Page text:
Walter Shaub resigned his position as Director at the Office of Government Ethics (OGE) today, telling NPR that “the ethics program needs to be stronger than it is.”
Shaub’s tenure under the Trump administration has been marked by deep disagreements with the White House over their lax ethical standards and constant evasion of ethical rules.
A week before Inauguration Day, Shaub said in remarks to the Brookings Institution that Donald Trump’s plan to separate himself from conflicts of interest “doesn’t meet the standards that the best of his nominees are meeting and that every president in the past four decades has met.”
“The signals a President sends set the tone for ethics across the executive branch. Tone from the top matters,” Shaub added, complaining that the new president’s sons were running a portfolio of assets in a “strange new kind of trust” that remains “not even halfway blind.”
After Kellyanne Conway was merely “counseled” for breaking the law by urging television viewers to “go buy Ivanka’s stuff,” Shaub pilloried the White House for her insufficient punishment.
By May, Shaub was critical of Trump for issuing secret ethics waivers to former lobbyists working for his administration. Shaub said that disclosure was “critical to ensuring that agencies and individual appointees are adhering to ethics requirements.”
When the White House finally did comply with the rules at Shaub’s urging in June, we learned that “former” Breitbart News CEO Steve Bannon is still communicating with the alt-right website as Trump’s senior strategist, for example.
Shaub’s patient persistence has won some small victories. But he seems to be very focused now on the institutional shortcomings of OGE, which “has no investigative authority, so we’re limited as to what we can do if these waivers are not being released publicly,” as Shaub tells NPR.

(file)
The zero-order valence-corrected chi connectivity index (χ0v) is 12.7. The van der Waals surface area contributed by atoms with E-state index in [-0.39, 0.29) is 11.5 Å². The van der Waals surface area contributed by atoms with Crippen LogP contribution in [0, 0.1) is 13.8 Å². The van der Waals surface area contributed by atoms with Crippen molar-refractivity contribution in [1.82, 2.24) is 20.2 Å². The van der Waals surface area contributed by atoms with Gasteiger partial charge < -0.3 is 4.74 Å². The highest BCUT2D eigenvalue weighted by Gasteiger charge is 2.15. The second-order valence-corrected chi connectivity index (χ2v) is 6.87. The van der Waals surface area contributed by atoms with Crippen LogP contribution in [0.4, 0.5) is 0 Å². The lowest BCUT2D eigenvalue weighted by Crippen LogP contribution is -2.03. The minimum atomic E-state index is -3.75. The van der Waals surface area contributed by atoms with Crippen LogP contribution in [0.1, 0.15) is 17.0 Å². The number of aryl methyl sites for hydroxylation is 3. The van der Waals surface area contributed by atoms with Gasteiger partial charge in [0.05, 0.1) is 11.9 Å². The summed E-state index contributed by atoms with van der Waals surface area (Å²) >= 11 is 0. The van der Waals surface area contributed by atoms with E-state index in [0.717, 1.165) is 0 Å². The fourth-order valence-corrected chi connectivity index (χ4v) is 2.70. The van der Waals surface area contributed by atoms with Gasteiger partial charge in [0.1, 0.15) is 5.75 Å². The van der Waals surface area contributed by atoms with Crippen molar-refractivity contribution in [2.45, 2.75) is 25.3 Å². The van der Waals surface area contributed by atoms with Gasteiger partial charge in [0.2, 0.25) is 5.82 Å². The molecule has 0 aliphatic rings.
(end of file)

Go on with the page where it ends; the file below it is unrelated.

Clearly, Americans are at least as worried about the Trump administration’s ethical problems as Shaub is.
The agency reports that during the six months between October 2008 and March 2009, as the Obama presidency was taking shape, it got 733 public contacts, such as calls, letters and emails. During the October 2016 to March 2017 period in the Trump era, it was swamped with 39,105 contacts — an increase of 5,235 percent.
“We’ve even had a couple days where the volume was so huge it filled up the voicemail box, and we couldn’t clear the calls as fast as they were coming in,” Shaub said in an NPR interview in April.
In a statement on Twitter, Shaub explained that he will continue to press for changes within the federal government, but from the outside.
“In working with the current administration, it has become clear to me that we need improvements to the existing ethics program,” he says in the second tweet ever from his personal account. “I look forward to working toward that aim at Campaign Legal Center, as well as working on ethics reforms at all levels of government.”
The Campaign Legal Center welcomed Shaub to the team by quoting the very first tweet from his personal account — an image of his OGE resignation letter.
— CampaignLegalCenter (@CampaignLegal) July 6, 2017
However, Mr. Shaub has used OGE’s Twitter account before. Hoping to cajole the president-elect into full and proper divestment by imitating his Twitter voice, Shaub said that Trump’s initial decision to form a blind trust was “good for you, very good for America!”
Speaking out this way garnered unusual attention for an office that is normally quite obscured from the headlines. Now that he will be lobbying for tougher rules and laws from the outside, Walter Shaub will have no ethical constraints on his criticisms of Donald’s administration. Who knows what kind of waves he can make?
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